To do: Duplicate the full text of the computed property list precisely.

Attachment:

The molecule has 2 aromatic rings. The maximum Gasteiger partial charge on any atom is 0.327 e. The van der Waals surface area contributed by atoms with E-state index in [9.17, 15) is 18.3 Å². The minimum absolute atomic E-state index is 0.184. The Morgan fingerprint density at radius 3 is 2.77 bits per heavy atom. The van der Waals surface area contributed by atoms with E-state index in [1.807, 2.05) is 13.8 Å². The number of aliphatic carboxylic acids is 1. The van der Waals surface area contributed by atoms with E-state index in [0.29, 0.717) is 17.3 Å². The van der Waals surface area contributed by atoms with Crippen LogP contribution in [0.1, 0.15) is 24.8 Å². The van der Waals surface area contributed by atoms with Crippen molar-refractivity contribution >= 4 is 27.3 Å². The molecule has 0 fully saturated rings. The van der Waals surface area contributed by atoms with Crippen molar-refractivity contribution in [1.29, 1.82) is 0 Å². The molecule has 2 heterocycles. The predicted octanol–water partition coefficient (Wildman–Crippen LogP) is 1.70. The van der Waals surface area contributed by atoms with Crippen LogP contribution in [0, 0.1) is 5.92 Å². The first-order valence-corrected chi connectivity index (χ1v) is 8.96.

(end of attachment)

The molecule has 2 aromatic rings. The maximum Gasteiger partial charge on any atom is 0.327 e. The van der Waals surface area contributed by atoms with E-state index in [9.17, 15) is 18.3 Å². The minimum absolute atomic E-state index is 0.184. The Morgan fingerprint density at radius 3 is 2.77 bits per heavy atom. The van der Waals surface area contributed by atoms with E-state index in [1.807, 2.05) is 13.8 Å². The number of aliphatic carboxylic acids is 1. The van der Waals surface area contributed by atoms with E-state index in [0.29, 0.717) is 17.3 Å². The van der Waals surface area contributed by atoms with Crippen LogP contribution in [0.1, 0.15) is 24.8 Å². The van der Waals surface area contributed by atoms with Crippen molar-refractivity contribution >= 4 is 27.3 Å². The molecule has 0 fully saturated rings. The van der Waals surface area contributed by atoms with Crippen molar-refractivity contribution in [1.29, 1.82) is 0 Å². The molecule has 2 heterocycles. The predicted octanol–water partition coefficient (Wildman–Crippen LogP) is 1.70. The van der Waals surface area contributed by atoms with Crippen LogP contribution in [0, 0.1) is 5.92 Å². The first-order valence-corrected chi connectivity index (χ1v) is 8.96.